As mentioned, when looking at where power was being used, Android reported the screen being the prime consumer – this with brightness turned down, a black wallpaper and some battery management software (and no Live Wallpaper, though it is cool). If this is what it takes to keep battery use down, what’s the point of having such a big screen.

It’s not all bad

Android ICS with HTCs Touch works really well; the widgets work, the live wallpaper idea works well, screen scrolling is smooth, everything works without delay, GPS discovery is very quick and when 4G is enabled, it’s fast enough (but not blindingly fast).

I have a feeling that perhaps I may have had a faulty unit due to the poor battery performance – but also that HTC Touch isn’t quite mature enough and there’s more work to be done. I would be very interested to see how Android Jelly Bean performs on the unit – I have a feeling that natively, it would really exploit the power of the OneX.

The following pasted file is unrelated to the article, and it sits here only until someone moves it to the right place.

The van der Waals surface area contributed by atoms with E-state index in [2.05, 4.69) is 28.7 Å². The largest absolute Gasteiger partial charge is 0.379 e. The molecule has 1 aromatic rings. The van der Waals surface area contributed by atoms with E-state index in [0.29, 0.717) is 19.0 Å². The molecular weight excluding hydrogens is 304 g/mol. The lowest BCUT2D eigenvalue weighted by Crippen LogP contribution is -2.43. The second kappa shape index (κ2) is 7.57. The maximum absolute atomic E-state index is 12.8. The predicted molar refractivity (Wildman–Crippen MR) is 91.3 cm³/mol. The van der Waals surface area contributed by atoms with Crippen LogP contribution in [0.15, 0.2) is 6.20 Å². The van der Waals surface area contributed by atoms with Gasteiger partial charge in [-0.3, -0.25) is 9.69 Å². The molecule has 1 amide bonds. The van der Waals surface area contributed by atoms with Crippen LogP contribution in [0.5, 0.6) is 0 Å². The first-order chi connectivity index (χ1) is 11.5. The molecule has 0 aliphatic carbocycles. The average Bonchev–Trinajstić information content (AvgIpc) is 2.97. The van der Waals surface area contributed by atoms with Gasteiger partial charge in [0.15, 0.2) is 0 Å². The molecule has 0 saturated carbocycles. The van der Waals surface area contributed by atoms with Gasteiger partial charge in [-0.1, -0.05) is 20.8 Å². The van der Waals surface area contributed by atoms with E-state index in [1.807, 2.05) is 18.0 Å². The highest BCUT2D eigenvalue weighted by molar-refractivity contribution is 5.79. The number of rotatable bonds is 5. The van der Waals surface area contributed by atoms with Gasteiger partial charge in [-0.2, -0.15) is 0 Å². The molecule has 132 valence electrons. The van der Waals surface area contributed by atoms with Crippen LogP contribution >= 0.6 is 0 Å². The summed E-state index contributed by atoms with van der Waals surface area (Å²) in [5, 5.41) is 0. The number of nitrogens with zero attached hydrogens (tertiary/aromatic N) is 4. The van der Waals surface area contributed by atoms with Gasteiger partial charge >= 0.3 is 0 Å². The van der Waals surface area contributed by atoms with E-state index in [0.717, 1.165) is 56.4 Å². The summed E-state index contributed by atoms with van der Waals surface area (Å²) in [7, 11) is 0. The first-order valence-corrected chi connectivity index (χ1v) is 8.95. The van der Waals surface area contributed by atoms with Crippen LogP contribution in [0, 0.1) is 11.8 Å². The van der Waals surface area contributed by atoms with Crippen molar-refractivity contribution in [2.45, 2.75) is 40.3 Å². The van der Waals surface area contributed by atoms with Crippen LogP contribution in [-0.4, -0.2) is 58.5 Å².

In Summary

I could *maybe* forgive the camera, but the battery life is the thing that turned me off. I went to an old iPhone 4 and the difference was night and day. Yes, the iPhone doesn’t have such a powerful processor, 4G, nor the same screen dimension which needs to be powered – but then perhaps that’s why Apple took such a move; you don’t always need the biggest, fastest behemoth. Just the best for the job.

… and yes, I’ll probably get the next-gen iPhone now. Thanks to HTC.

Fix: DroidX won’t show characters in a text / SMS message

If you own a DroidX then this might happen to you with the current implementation of the Moto/Google software; when you’re typing a text message, the screen will either not update, appear incorrect or if you’re typing away and the on-screen keyboard goes away.

Having tried the official method of going through Verizon support which resulted in a new (refurbed) phone, only 3 weeks later for the same issue to recur, I realised this must be something else. The good news it is, and is easily fixed!

From your DroidX home screen….

  • Go to Settings > Applications > Manage Applications
  • Click on “All Applications”
  • Find “Multi-touch keyboard”
  • On the next screen, under the “Storage” section, click “Clear Data”
  • That should resolve the issue seen.